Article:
First, Create a new shared folder on the backup server, in this example we called it “data” give Full Control permissions to each service account (all three)

Then, Create a batch script called “cleanup” and put the following in it (adjust for LOCAL path)

rmdir C:\Data\SharepointBackups /s /q
mkdir c:\data\sharepointbackups

Next, Create a new Power shell script called “FarmBackup” (notepad file saved as .ps1) with the following lines (adjusted for UNC path):

Add-PSSnapin Microsoft.SharePoint.PowerShell
Backup-SPFarm -Directory \\BACKUP_SERVER\Data\sharepointbackups -BackupMethod Full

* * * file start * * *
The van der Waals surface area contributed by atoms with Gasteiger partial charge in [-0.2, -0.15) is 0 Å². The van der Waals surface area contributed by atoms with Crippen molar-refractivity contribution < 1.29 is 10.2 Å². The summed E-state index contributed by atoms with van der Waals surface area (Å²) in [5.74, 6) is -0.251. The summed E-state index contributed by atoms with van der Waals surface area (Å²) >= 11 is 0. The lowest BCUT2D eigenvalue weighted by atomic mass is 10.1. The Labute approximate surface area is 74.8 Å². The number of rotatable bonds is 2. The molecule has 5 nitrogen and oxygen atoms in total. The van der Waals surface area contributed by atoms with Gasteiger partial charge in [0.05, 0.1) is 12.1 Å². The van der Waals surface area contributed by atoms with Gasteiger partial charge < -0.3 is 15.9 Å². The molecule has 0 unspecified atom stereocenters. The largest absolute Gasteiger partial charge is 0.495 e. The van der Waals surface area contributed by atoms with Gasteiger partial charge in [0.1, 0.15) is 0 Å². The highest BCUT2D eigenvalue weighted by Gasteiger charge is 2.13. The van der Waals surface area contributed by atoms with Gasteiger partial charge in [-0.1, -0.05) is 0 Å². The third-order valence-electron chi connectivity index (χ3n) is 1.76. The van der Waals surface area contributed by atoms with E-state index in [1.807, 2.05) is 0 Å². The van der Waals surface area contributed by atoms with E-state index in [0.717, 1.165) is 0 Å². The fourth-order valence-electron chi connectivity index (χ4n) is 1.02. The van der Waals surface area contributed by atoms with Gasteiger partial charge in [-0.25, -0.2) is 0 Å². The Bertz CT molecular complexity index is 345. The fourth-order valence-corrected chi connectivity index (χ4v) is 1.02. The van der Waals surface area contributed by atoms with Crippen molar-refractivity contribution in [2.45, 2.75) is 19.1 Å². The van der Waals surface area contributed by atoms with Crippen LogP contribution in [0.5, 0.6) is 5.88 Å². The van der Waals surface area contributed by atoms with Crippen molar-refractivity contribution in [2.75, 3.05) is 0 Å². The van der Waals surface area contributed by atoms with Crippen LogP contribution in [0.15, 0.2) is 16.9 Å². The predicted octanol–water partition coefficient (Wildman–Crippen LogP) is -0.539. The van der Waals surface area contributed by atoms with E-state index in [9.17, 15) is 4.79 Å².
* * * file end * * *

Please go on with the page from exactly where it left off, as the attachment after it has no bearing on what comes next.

Next, Create a new batch script called “LaunchPowerShell” and put the following in it: (adjust for LOCAL path)

%SystemRoot%\system32\WindowsPowerShell\v1.0\powershell.exe -command "& 'C:\Data\FarmBackup.ps1' "

Next, Create a new scheduled task that runs with the following settings on each tab:
General Tab:
-Run Whether use is logged in or not
-Run with highest privileges
Triggers Tab:
-Weekly – setup with proper days and times
Actions Tab:
-Create a new action, Run a Program, and run the Cleanup.bat file
-Create a 2nd action, Run a program, and enter the following command (adjusted for LOCAL path) in the Program/Script field:

Run each of the following first to verify that they work before running a test job:


Failures on either mean that the job won’t run.

Finally don’t forget to backup the C:\Data\SharepointBackups folder with some backup software.